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Ants

Ant species found across Sportsman Creek Conservation Area

The newly published book “Bush Companion Fauna Species of the Clarence Valley and Northern Rivers, New South Wales” is available to purchase direct from the publisher.

This book contains over 310 “full colour plate” fauna species in 250 “perfect bound” pages with both common and scientific names.

Order by email at urimbirra7@gmail.com to reserve your copy.

Price $25 a copy plus postage from Sportsman Creek Press.

Bush Companion Cover

Adventures among Ants: A Global Safari with a Cast of Trillions

Review

“[Adventures among Ants] is hefty, yet aerodynamic. It’s really good for killing ants.”–The Colbert Report”Take a look at daring eco-adventurer Mark Moffett’s spectacular new ant book.”–New York Review of Books”Many fascinati (more…)

Image taken on wildlife refuge of  a colony of  Sugar ants. An enlargement shows both soldier and forager ants moving pupa.” These ants are stingless, however can spray acid from their abdomens to deter predators. Interestingly, the forager ants have smaller abdomens and store less food in their bodies . This minimises the loss to the ant society in case the forager ants do not return to the nest”.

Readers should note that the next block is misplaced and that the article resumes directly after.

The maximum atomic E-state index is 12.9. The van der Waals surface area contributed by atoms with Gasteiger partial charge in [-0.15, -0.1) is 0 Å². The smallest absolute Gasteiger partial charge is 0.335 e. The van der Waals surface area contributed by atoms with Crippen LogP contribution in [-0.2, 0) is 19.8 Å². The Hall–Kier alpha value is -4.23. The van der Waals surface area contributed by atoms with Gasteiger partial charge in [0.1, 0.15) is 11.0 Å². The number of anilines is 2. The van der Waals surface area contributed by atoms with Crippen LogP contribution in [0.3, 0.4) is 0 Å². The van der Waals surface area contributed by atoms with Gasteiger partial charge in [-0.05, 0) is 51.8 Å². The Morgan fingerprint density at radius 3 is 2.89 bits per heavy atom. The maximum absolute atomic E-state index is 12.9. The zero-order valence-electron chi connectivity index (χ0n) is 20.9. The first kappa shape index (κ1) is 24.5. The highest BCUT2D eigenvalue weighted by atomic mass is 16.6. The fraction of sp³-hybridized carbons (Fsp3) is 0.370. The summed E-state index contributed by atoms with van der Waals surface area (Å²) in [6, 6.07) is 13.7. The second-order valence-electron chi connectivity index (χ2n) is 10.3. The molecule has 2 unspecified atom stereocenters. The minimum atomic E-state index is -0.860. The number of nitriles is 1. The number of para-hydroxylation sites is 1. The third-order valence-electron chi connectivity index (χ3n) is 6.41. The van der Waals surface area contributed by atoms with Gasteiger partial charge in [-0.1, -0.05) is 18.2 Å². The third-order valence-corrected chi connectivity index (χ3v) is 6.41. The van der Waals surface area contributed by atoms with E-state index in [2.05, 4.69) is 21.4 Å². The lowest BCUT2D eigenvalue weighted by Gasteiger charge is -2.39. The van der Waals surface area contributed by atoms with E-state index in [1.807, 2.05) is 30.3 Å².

Reference and further reading courtesy;  www.brisbaneinsects.com/brisbane_ants/SugarAnt.htm

“Lerps are tiny white protective shells, 2-10mm long, produced on eucalypt leaves by sap sucking phyllid beetles. They are made largely of sugars and starches extracted from the sap and excreted by the bug. Lerps resemble tiny limpets, scallops or tufts of fairy floss. Lerps  also called “sugar bread”  is harvested by running gum leaves between the teeth. Lerps are an important food source for Indigenous cultures throughout Australia.   Found growing on fresh Grey Ironbark (E. siderophloia) leaves on the wildlife refuge.

Reference;  Low, T.    Wild Food Plants of Australia.

A large predator who hunts alone, getting by on a combination of vision, venom (formic acid) and sheer ferocity. They prey on bees and other ant species across the wildlife refuge. Their nest is large and dome shaped. There are usually several guards stationed at the entrances. They are aggressive, capable of jumping and biting repeatedly causing very painful stings.

An exploration into...
By Jeff Keyes

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